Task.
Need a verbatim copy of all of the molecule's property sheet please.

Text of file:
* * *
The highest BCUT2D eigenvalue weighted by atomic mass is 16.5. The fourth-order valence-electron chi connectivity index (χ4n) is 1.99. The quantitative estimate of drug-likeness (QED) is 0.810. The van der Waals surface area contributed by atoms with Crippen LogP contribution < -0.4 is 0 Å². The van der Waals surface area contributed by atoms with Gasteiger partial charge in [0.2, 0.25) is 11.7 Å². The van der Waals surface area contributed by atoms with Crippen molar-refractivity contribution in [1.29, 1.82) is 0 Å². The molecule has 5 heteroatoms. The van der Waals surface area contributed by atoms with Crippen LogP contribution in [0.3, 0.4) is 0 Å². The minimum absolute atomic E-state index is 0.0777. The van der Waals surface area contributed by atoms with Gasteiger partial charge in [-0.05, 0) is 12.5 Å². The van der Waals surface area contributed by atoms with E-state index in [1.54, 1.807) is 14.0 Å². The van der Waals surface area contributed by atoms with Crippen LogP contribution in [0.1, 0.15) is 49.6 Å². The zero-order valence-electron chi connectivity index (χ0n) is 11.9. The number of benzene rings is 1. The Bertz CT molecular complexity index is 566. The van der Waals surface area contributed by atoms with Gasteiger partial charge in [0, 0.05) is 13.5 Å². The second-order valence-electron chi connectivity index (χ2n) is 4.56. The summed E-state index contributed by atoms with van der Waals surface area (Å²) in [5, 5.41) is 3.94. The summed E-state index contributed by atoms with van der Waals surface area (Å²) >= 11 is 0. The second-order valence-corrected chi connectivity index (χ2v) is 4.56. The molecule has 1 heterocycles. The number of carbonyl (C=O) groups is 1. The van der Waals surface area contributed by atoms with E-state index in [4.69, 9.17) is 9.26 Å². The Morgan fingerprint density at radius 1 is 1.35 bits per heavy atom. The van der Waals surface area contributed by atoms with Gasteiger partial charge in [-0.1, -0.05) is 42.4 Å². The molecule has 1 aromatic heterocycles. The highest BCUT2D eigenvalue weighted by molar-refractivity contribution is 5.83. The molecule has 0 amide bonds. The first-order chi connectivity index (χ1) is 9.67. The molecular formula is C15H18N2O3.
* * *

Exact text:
The highest BCUT2D eigenvalue weighted by atomic mass is 16.5. The fourth-order valence-electron chi connectivity index (χ4n) is 1.99. The quantitative estimate of drug-likeness (QED) is 0.810. The van der Waals surface area contributed by atoms with Crippen LogP contribution < -0.4 is 0 Å². The van der Waals surface area contributed by atoms with Gasteiger partial charge in [0.2, 0.25) is 11.7 Å². The van der Waals surface area contributed by atoms with Crippen molar-refractivity contribution in [1.29, 1.82) is 0 Å². The molecule has 5 heteroatoms. The van der Waals surface area contributed by atoms with Crippen LogP contribution in [0.3, 0.4) is 0 Å². The minimum absolute atomic E-state index is 0.0777. The van der Waals surface area contributed by atoms with Gasteiger partial charge in [-0.05, 0) is 12.5 Å². The van der Waals surface area contributed by atoms with E-state index in [1.54, 1.807) is 14.0 Å². The van der Waals surface area contributed by atoms with Crippen LogP contribution in [0.1, 0.15) is 49.6 Å². The zero-order valence-electron chi connectivity index (χ0n) is 11.9. The number of benzene rings is 1. The Bertz CT molecular complexity index is 566. The van der Waals surface area contributed by atoms with Gasteiger partial charge in [0, 0.05) is 13.5 Å². The second-order valence-electron chi connectivity index (χ2n) is 4.56. The summed E-state index contributed by atoms with van der Waals surface area (Å²) in [5, 5.41) is 3.94. The summed E-state index contributed by atoms with van der Waals surface area (Å²) >= 11 is 0. The second-order valence-corrected chi connectivity index (χ2v) is 4.56. The molecule has 1 heterocycles. The number of carbonyl (C=O) groups is 1. The van der Waals surface area contributed by atoms with E-state index in [4.69, 9.17) is 9.26 Å². The Morgan fingerprint density at radius 1 is 1.35 bits per heavy atom. The van der Waals surface area contributed by atoms with Gasteiger partial charge in [-0.1, -0.05) is 42.4 Å². The molecule has 1 aromatic heterocycles. The highest BCUT2D eigenvalue weighted by molar-refractivity contribution is 5.83. The molecule has 0 amide bonds. The first-order chi connectivity index (χ1) is 9.67. The molecular formula is C15H18N2O3.